Venezuela will implement electricity rationing as of Monday, cutting supplies for four hours a day to every home in the country, as a drought threatens to slash output at the giant Guri dam.
The rationing will last 40 days after rains in the north of the country failed to ease the crisis, Electricity Minister Luis Motta Dominguez said Thursday on state television. The ministry will release details of the daily cuts shortly, he said.
“We ask for the cooperation of all Venezuelans,” Motta Dominguez said. “It’s time to be patriotic and united to combat and minimize these climatic effects.”
Faced with a prolonged drought blamed on the El Nino weather phenomenon, President Nicolas Maduro last week stepped up measures to reduce consumption, asking Venezuelans to curtail the use of everything from hairdryers to clothes irons. Public workers are already working a four-day week and public holidays have been extended to reduce demand. It hasn’t been enough.
Water levels at Guri continue to fall to the 240 meter-mark that would force authorities to shut down the plant. The dam is currently at 242.07 meters.
The rationing will add to the hardships of Venezuelans who have already become accustomed to water rationing, standing in long lines to buy basic goods due to shortages, triple-digit inflation and the nation’s deepest recession in more than a decade as a collapse in oil revenue saps government coffers.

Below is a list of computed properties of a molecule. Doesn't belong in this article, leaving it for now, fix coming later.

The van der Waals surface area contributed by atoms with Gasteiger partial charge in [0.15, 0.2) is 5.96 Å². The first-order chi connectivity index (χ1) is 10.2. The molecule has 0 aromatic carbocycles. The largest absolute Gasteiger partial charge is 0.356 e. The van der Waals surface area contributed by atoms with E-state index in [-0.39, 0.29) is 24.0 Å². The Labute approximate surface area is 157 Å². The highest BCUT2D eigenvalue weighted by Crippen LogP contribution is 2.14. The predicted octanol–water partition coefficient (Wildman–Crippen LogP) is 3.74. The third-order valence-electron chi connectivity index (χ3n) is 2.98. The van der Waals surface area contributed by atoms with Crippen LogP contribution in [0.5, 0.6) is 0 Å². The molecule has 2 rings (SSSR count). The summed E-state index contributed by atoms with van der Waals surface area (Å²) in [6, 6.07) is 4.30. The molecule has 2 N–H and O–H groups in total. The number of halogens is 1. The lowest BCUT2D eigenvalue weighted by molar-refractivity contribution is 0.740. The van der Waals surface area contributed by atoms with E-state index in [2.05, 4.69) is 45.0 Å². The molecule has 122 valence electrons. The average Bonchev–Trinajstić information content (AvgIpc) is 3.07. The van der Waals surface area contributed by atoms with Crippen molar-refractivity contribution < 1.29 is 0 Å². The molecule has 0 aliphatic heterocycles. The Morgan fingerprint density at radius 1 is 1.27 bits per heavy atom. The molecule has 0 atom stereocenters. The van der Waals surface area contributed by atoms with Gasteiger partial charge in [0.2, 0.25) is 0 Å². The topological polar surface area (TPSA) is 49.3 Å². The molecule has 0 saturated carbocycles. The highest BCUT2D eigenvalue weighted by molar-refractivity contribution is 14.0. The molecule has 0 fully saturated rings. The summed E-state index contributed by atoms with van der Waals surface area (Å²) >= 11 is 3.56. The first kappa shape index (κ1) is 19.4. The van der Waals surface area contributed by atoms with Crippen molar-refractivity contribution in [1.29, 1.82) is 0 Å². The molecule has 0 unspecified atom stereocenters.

Now Venezuelans face a new ignominy; a beer shortage. Empresas Polar SA, the country’s largest privately-held company and biggest brewer, said Wednesday that it will be forced to stop producing beer because it can’t get the foreign currency it needs to purchase malted barley.
Venezuela has the highest per capita rate of beer consumption in South America and comes in at number 24 in the world, Kirin Holdings Co. said in a report published last year.
In 2015, Venezuela’s economy -- largely dependent on the sale of oil -- contracted by 5.7 percent and is expected to shrink by an additional 8 percent this year, according to the International Monetary Fund. The currency has lost 98 percent of its value on the black market since Maduro took office in 2013. Inflation is projected to rise to nearly 500 percent.
Guri Dam, located in the southern state of Bolivar, supplies as much as 75 percent of the electricity consumed in the capital of Caracas and about 40 percent of the electricity consumed nationwide.
Today’s announcement “won’t solve anything,” Miguel Lara, an independent power sector analyst, said in an interview from Caracas. “It will bring more chaos. This only makes official what they had already been doing, with some parts of the country already without electricity for six to eight hours a day.”
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